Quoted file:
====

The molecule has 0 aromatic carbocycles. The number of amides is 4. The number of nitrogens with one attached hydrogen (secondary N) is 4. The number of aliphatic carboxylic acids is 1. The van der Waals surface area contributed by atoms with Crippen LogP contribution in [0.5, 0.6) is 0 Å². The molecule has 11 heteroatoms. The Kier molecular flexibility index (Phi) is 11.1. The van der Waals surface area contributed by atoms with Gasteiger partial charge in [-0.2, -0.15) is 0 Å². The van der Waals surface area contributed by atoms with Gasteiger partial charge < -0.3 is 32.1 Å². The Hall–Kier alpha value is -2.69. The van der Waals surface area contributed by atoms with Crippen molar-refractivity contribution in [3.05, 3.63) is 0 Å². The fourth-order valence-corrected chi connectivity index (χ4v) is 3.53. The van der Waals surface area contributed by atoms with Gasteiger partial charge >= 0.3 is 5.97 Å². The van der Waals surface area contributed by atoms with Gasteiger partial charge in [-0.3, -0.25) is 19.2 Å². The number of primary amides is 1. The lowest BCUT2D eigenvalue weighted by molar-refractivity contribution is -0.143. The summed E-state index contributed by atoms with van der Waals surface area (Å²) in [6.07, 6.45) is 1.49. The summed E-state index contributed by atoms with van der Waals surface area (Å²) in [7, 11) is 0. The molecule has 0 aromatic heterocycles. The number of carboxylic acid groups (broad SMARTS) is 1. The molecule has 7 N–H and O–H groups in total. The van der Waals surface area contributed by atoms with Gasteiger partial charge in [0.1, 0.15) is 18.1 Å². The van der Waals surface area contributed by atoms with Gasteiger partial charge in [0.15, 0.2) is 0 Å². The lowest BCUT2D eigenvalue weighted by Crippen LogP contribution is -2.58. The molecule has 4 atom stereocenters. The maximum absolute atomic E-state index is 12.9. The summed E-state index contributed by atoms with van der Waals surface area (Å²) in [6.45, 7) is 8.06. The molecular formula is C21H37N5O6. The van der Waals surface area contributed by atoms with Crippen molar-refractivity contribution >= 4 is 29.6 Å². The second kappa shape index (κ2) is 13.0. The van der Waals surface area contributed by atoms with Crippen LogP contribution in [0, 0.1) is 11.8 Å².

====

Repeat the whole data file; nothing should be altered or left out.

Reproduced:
The molecule has 0 aromatic carbocycles. The number of amides is 4. The number of nitrogens with one attached hydrogen (secondary N) is 4. The number of aliphatic carboxylic acids is 1. The van der Waals surface area contributed by atoms with Crippen LogP contribution in [0.5, 0.6) is 0 Å². The molecule has 11 heteroatoms. The Kier molecular flexibility index (Phi) is 11.1. The van der Waals surface area contributed by atoms with Gasteiger partial charge in [-0.2, -0.15) is 0 Å². The van der Waals surface area contributed by atoms with Gasteiger partial charge < -0.3 is 32.1 Å². The Hall–Kier alpha value is -2.69. The van der Waals surface area contributed by atoms with Crippen molar-refractivity contribution in [3.05, 3.63) is 0 Å². The fourth-order valence-corrected chi connectivity index (χ4v) is 3.53. The van der Waals surface area contributed by atoms with Gasteiger partial charge >= 0.3 is 5.97 Å². The van der Waals surface area contributed by atoms with Gasteiger partial charge in [-0.3, -0.25) is 19.2 Å². The number of primary amides is 1. The lowest BCUT2D eigenvalue weighted by molar-refractivity contribution is -0.143. The summed E-state index contributed by atoms with van der Waals surface area (Å²) in [6.07, 6.45) is 1.49. The summed E-state index contributed by atoms with van der Waals surface area (Å²) in [7, 11) is 0. The molecule has 0 aromatic heterocycles. The number of carboxylic acid groups (broad SMARTS) is 1. The molecule has 7 N–H and O–H groups in total. The van der Waals surface area contributed by atoms with Gasteiger partial charge in [0.1, 0.15) is 18.1 Å². The van der Waals surface area contributed by atoms with Gasteiger partial charge in [0.15, 0.2) is 0 Å². The lowest BCUT2D eigenvalue weighted by Crippen LogP contribution is -2.58. The molecule has 4 atom stereocenters. The maximum absolute atomic E-state index is 12.9. The summed E-state index contributed by atoms with van der Waals surface area (Å²) in [6.45, 7) is 8.06. The molecular formula is C21H37N5O6. The van der Waals surface area contributed by atoms with Crippen molar-refractivity contribution >= 4 is 29.6 Å². The second kappa shape index (κ2) is 13.0. The van der Waals surface area contributed by atoms with Crippen LogP contribution in [0, 0.1) is 11.8 Å².